In order to move entrepreneurship forward and strengthen our local economies, we need to think about how people start businesses. Business owners need to be creating businesses that are more effective from the beginning.
Today, business owners tend to start businesses with the following model:
They’ve had a long career out of building a specific skill set. Frustrated with the lack of flexibility, upward mobility, or the general culture of the organization they are in, they look for how they can give back and utilize their skills in a different way. So what’s next? Usually one of two things — either they go to somebody they know that is an entrepreneur (usually a family member) to ask about their experience. Or they reach out to a friend in the community who is a business owner.
In Phoenix, where most people are transplants, they usually reach out online looking for meet up groups that are an opportunity to connect with entrepreneurs to see what opportunity lies in front of them. So they attend a networking event and are immediately bombarded with messages about following their passion, how helping people means being a coach, or investing in a network marketing model.
Since most of these budding entrepreneurs start their business while still working a full job, they often keep it secret or separate from their current business life. Meaning they are left to their own devices and resources to start their business from scratch.
Now if this story doesn’t sound familiar or you find yourself arguing with me about its legitimacy, there are two things you should know. Today, women start businesses at three times the rate of men. Moreover, according to national statistics, the average entrepreneur is 42 years old.
The media often portrays an entrepreneur as a 20-year-old, white male in hoodie. Most resources that support entrepreneurship tend reflect this stereotype. As a result, there are not a lot of resources online for someone to ready to dive in. Often, they look at these images and don’t see anyone that looks like them. It should come as no surprise that while women are starting businesses at three times the rate of our male counterparts, they still struggle to build businesses and gather the business resources and acumen necessary to have a thriving business.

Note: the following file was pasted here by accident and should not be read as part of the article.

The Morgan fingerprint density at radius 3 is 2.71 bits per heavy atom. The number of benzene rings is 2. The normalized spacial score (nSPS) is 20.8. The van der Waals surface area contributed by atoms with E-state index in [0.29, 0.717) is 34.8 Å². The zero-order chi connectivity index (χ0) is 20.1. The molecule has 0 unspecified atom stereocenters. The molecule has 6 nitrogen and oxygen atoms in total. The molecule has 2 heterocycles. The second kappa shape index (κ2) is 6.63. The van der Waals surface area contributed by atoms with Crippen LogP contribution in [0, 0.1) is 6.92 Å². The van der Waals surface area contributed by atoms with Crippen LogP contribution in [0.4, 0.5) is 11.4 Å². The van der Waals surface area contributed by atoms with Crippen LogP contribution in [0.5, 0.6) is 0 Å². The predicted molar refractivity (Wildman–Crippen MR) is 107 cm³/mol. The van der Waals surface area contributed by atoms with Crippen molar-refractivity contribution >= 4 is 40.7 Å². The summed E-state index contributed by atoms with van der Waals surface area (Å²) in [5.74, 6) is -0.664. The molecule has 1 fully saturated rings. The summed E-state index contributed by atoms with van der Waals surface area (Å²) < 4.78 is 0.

While programs that help gain entrepreneurial skills for high schoolers and college students are important, there are reasons the average entrepreneur is 42. Running a business does require a specific skill set. Most 42-year-olds have their children in a stable place, have some capital to invest in a business, and have gathered the skills and connections to make entrepreneurship option.
Many headlines have read about the value of entrepreneurship and growing local economies. In fact the majority of our jobs and our local economy come from small business owners. However, we have to shift the way we think about who these people are and how to help them in order to strengthen our economy today.
Re-thinking our business options
So how do we do that? First, we need to change how people perceive the average entrepreneur. The more we brought in our definition of entrepreneurship to include women, people of color, people starting businesses out of necessity, mom-and-pop shops, and tech startups, the more robust and thriving or ecosystem will become. We have to broaden the audience and then change the way we talk about starting a business.
Second, we have to redefine the steps to starting a business. There are hundreds of ways to start a business, Messages like following your passion or leveraging your own skill set have often limited women to non-scalable businesses or industries that women have traditionally thrived in according to gender stereotypes — education, helping others, healthcare, and coaching. Instead of focusing on who we are, we have to focus on the problem we are solving.
Research has proven that women are better at finding innovative solutions to everyday problems. Many successful entrepreneurs buy businesses, are part of a team, or develop a business that utilizes their strength in management and people skills in a field they are completely unfamiliar with. You can be passionate about solving a problem, building a team, and having the freedom for your family to have a flexible schedule. It doesn’t mean you have to turn your hobby into a business. There are other ways to find passion and fulfillment in business ownership. Whatever the method, we have to broaden our understanding and our language around what starting a business looks like.
Busting through myths about business ownership
Whenever we talk about building scalable businesses in the local economy and women, I often get pushback that women don’t want to grow scalable companies. When I talk to women about why that is the answer is often, “I don’t want to manage people”, “I don’t want to take away from my family”, or “I don’t know how”. Women aren’t limited by their desire to grow a scalable business; they are limited by the myths about business ownership.
The reality is building a business can mean more time with your family. Another myth that holds women back, is that you have to be a martyr to give to your passion. Making money is a good thing it, allows you to give back to your community or your passion projects. Finally, growing a team doesn’t mean more responsibility; it actually means less on your plate.
As I mentioned earlier, women are starting businesses at three times the rate of our male counterparts, so we don’t have to inspire these entrepreneurs to step up. We just have to change the culture and the way we talk about businesses and the resources we provide in order to unleash their true economic potential.